13 steps model

This spatial map, adapted from the ’13-step Dance Floor’ by Bridget Belgrave and Gina Lawrence (c) 2003, combines the 3 modes of NVC  and shows how the 4 steps of the NVC model can be applied in a dialogue. Three times four equals 13 in this case, because we have the additional ‘wild card’ for judgmental thoughts, opinions, beliefs etc! I show my NbC version of the steps here, which replaces the ‘Request‘ steps with three flavours of the more general ‘Action’ step.

13step dance graphic9 NO FOOTERIn essence, the process of communication starts with self-connection (under the mid-line). The first step here may be to hear our own limiting voices: the thoughts, judgments, beliefs and assumptions which keep us ‘in our heads’ and disconnected from the life within. Letting go of these, we move into the circle with an intention to connect more deeply with how we are at this moment. With a neutral observation to refer to, we notice our feelings, identify the needs  associated with them and decide on a strategy to meet the needs. If there are several sets of feelings and needs we might go round several times.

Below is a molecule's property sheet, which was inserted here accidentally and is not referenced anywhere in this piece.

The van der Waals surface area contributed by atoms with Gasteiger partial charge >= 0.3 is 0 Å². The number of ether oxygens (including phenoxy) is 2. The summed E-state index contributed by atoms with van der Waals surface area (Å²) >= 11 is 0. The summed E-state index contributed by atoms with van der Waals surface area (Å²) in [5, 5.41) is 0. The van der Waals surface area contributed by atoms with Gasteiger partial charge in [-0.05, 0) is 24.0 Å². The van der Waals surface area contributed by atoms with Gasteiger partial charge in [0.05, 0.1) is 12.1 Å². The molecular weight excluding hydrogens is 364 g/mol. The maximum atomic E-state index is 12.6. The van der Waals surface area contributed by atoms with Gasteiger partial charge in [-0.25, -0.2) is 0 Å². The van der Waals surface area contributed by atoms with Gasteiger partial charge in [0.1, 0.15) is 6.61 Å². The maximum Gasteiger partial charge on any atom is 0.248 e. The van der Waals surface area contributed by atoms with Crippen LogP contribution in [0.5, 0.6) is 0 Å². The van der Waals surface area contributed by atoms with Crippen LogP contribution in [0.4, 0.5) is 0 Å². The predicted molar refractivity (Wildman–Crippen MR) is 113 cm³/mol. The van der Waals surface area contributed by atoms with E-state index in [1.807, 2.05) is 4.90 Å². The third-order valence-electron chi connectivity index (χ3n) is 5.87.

The strategy we choose may be to take an Action to meet our needs which does not involve the other person at all. Or, if we want to communicate, we have a choice whether to listen to the other person first or to express ourselves first.

To enter dialogue, we cross over a symbolic line into an ‘outside’ space, where we can alternate between speaking and listening. If we are thrown off balance by the responses we get from the other person, we can at any time return to our ‘inside’ space to re-connect with ourselves. In a workshop context, the line may be represented by a ribbon, curtain or other physical marker.  Often the partner in dialogue will be role-played by another student who sits just outside the dance floor facing the first actor. The choice whether to listen rather than speak, or to withdraw behind the ‘curtain’, depends on the amount of Inner Space we have available at any given moment.